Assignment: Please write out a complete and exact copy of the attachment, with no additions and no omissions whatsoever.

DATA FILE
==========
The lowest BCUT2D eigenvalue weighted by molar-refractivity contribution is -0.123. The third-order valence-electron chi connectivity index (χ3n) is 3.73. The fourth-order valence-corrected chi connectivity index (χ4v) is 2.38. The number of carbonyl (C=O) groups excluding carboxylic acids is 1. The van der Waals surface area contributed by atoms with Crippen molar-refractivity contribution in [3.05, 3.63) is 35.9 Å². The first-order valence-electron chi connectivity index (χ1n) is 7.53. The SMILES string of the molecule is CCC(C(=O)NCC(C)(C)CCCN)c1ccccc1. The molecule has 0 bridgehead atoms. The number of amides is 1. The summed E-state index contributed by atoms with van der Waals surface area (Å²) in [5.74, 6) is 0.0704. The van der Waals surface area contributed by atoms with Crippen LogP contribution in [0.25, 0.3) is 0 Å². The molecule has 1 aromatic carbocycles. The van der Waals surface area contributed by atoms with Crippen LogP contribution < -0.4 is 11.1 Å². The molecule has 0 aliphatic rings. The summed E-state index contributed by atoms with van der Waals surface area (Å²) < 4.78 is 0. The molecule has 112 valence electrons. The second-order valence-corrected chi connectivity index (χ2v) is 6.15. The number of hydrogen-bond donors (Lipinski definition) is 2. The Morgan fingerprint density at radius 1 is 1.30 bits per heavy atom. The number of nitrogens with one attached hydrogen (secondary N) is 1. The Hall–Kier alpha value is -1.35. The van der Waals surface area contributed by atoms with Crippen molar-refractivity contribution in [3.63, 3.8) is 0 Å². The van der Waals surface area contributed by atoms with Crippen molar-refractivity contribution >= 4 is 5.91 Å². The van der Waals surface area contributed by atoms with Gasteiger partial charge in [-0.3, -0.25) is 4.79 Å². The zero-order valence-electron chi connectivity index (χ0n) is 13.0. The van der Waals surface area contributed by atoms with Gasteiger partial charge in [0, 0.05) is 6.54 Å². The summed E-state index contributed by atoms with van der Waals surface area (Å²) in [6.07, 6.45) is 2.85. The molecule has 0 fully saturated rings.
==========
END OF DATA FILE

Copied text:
The lowest BCUT2D eigenvalue weighted by molar-refractivity contribution is -0.123. The third-order valence-electron chi connectivity index (χ3n) is 3.73. The fourth-order valence-corrected chi connectivity index (χ4v) is 2.38. The number of carbonyl (C=O) groups excluding carboxylic acids is 1. The van der Waals surface area contributed by atoms with Crippen molar-refractivity contribution in [3.05, 3.63) is 35.9 Å². The first-order valence-electron chi connectivity index (χ1n) is 7.53. The SMILES string of the molecule is CCC(C(=O)NCC(C)(C)CCCN)c1ccccc1. The molecule has 0 bridgehead atoms. The number of amides is 1. The summed E-state index contributed by atoms with van der Waals surface area (Å²) in [5.74, 6) is 0.0704. The van der Waals surface area contributed by atoms with Crippen LogP contribution in [0.25, 0.3) is 0 Å². The molecule has 1 aromatic carbocycles. The van der Waals surface area contributed by atoms with Crippen LogP contribution < -0.4 is 11.1 Å². The molecule has 0 aliphatic rings. The summed E-state index contributed by atoms with van der Waals surface area (Å²) < 4.78 is 0. The molecule has 112 valence electrons. The second-order valence-corrected chi connectivity index (χ2v) is 6.15. The number of hydrogen-bond donors (Lipinski definition) is 2. The Morgan fingerprint density at radius 1 is 1.30 bits per heavy atom. The number of nitrogens with one attached hydrogen (secondary N) is 1. The Hall–Kier alpha value is -1.35. The van der Waals surface area contributed by atoms with Crippen molar-refractivity contribution in [3.63, 3.8) is 0 Å². The van der Waals surface area contributed by atoms with Crippen molar-refractivity contribution >= 4 is 5.91 Å². The van der Waals surface area contributed by atoms with Gasteiger partial charge in [-0.3, -0.25) is 4.79 Å². The zero-order valence-electron chi connectivity index (χ0n) is 13.0. The van der Waals surface area contributed by atoms with Gasteiger partial charge in [0, 0.05) is 6.54 Å². The summed E-state index contributed by atoms with van der Waals surface area (Å²) in [6.07, 6.45) is 2.85. The molecule has 0 fully saturated rings.